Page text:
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Province provides update on respiratory illness season

By Richmond Sentinel

Published 2:06 PST, Fri January 13, 2023

Influenza continues to decline in British Columbia, following an earlier-than-usual peak in late November and early December 2022.

Meanwhile, respiratory syncytial virus (RSV) remains high, while COVID-19 has remained relatively stable.

On Jan. 13, there were 10,106 people hospitalized for all causes throughout the province. On Jan. 6, 10,226 people were hospitalized.

British Columbia traditionally experiences an increase in hospitalizations in January as people access care after the holiday period. This coincides with increases in respiratory illnesses and surgeries ramping back up after the holiday slowdown.

Public-health officials look at various data sources daily and weekly to understand how the province is doing. These include wastewater surveillance; COVID-19, RSV, and influenza testing; hospitalizations; respiratory outbreaks in health-care facilities (including acute and long-term care); and visits to providers in the community. Whole genome sequencing is also done to determine the variants of virus circulating.

To date, data indicates that influenza cases in all age groups have declined from a peak test positivity rate of 27 per cent in late November 2022 to five per cent in the week of Jan. 1–7. However, while influenza A cases are decreasing, historically there has been an increase in influenza B later in the season, and public-health officials continue to closely monitor the situation.

RSV activity remains high, although it has also levelled off in recent weeks. The RSV test positivity rate continues to exceed that of influenza (14 per cent compared with five per cent). COVID-19 cases have remained relatively stable since October 2022, with hospitalization levels decreasing. To date, there have been 24 confirmed cases of the XBB 1.5 variant detected.

Reports on respiratory disease surveillance are published weekly on Thursdays on the BC Centre for Disease Control's (BCCDC) website.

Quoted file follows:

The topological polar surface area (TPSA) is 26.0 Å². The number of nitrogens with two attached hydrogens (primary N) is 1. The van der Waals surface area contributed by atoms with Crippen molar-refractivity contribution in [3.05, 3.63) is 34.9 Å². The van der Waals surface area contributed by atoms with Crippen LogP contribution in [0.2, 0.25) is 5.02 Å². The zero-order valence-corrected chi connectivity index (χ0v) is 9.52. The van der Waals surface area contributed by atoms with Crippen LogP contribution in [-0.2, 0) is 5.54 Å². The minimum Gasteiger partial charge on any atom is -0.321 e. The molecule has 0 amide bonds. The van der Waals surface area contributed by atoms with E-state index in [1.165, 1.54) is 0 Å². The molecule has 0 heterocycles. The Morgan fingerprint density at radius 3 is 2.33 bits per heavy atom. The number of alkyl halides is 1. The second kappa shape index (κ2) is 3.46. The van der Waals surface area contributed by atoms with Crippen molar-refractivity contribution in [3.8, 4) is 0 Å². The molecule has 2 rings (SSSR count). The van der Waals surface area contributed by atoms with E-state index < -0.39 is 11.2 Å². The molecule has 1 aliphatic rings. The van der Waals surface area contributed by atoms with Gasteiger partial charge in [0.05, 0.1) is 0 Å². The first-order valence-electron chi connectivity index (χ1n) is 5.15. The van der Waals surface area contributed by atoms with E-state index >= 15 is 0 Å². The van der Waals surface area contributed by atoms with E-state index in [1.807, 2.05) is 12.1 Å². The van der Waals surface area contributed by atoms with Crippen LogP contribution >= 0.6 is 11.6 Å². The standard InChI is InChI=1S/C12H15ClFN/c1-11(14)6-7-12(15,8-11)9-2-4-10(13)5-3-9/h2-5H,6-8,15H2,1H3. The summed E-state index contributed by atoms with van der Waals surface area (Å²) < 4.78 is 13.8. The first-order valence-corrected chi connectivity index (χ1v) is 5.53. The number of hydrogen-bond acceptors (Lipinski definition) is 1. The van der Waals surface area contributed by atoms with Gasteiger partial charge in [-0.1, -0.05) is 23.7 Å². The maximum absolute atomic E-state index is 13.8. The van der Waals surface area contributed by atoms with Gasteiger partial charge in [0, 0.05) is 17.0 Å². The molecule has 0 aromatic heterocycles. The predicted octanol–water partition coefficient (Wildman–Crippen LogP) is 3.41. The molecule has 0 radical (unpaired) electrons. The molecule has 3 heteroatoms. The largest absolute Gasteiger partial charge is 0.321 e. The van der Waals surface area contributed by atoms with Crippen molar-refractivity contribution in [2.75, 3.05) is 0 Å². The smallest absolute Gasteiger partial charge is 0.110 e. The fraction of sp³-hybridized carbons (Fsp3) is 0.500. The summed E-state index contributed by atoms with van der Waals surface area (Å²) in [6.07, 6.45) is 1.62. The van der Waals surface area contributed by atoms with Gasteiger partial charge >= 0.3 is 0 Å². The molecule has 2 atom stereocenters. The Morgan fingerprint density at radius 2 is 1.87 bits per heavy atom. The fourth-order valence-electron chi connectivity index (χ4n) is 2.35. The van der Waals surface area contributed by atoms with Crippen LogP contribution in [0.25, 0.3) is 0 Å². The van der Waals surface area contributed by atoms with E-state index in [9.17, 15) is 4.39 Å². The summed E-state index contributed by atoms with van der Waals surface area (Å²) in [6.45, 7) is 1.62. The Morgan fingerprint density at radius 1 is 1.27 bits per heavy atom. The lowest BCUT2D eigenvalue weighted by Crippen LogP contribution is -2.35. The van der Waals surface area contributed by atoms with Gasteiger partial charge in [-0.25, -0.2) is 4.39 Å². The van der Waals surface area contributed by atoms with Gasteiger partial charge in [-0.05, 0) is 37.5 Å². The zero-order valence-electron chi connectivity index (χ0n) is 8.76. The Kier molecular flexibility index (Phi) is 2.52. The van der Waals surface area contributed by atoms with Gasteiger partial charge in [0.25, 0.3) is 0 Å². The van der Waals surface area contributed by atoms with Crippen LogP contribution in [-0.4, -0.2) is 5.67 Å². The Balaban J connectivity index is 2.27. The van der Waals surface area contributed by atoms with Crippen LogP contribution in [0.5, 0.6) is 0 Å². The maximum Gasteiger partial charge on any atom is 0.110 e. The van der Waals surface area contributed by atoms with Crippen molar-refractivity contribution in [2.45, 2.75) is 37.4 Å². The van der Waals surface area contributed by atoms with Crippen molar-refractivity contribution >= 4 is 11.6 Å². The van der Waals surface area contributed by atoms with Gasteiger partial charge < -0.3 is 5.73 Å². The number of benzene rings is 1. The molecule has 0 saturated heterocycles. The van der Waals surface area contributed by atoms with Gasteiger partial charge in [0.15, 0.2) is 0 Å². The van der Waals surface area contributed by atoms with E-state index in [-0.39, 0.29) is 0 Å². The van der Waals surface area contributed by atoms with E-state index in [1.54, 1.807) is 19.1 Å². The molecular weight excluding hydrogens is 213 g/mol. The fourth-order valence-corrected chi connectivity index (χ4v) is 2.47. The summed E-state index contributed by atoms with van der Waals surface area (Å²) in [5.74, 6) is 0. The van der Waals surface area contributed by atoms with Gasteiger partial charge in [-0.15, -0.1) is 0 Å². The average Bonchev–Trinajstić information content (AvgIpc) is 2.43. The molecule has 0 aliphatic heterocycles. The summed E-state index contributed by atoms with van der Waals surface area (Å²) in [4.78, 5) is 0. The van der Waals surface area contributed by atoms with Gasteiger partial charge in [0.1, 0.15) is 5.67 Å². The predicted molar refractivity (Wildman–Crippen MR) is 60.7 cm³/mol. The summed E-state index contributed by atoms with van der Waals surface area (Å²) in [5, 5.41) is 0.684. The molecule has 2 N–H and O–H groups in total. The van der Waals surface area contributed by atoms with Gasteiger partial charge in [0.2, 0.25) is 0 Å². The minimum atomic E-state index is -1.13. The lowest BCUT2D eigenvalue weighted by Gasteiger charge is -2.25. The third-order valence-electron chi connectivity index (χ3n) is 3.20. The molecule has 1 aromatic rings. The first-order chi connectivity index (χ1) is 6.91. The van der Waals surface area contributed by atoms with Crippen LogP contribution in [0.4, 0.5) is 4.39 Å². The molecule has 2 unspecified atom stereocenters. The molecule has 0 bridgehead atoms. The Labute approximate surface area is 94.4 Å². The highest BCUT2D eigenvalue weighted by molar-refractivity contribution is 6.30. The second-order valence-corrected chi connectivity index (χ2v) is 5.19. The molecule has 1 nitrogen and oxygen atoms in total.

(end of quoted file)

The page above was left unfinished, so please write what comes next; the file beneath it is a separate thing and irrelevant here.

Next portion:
The BCCDC has been performing wastewater surveillance in the Lower Mainland and is adding testing sites in the Interior Health and Island Health regions. Data collected from these new sites will soon be available on the BCCDC respiratory diseases data page:

The Public Health Agency of Canada has also expanded its wastewater surveillance to the Vancouver International Airport.

Wastewater surveillance allows public health to determine if the COVID-19 virus is present and how it may be changing over time. Genome sequencing allows public health to understand the COVID-19 virus in as close to real time as possible.

To date, 90 per cent of people 12 and older have had two doses of the COVID-19 vaccine and 61 per cent have had a COVID-19 booster dose. Additionally, 33 per cent of people six months and older have received an influenza immunization.

The respiratory illness season is expected to continue until March. People are urged to get vaccinated against influenza and COVID-19, and following the public health guidance below:

• Stay home when sick.

• Wear masks when experiencing mild symptoms or for additional personal protection.

• Frequently wash hands.

• Follow proper respiratory etiquette, such as covering coughs.

• Properly dispose of tissues.

To learn about the influenza vaccines, visit; and:

For information about COVID-19 booster doses, visit

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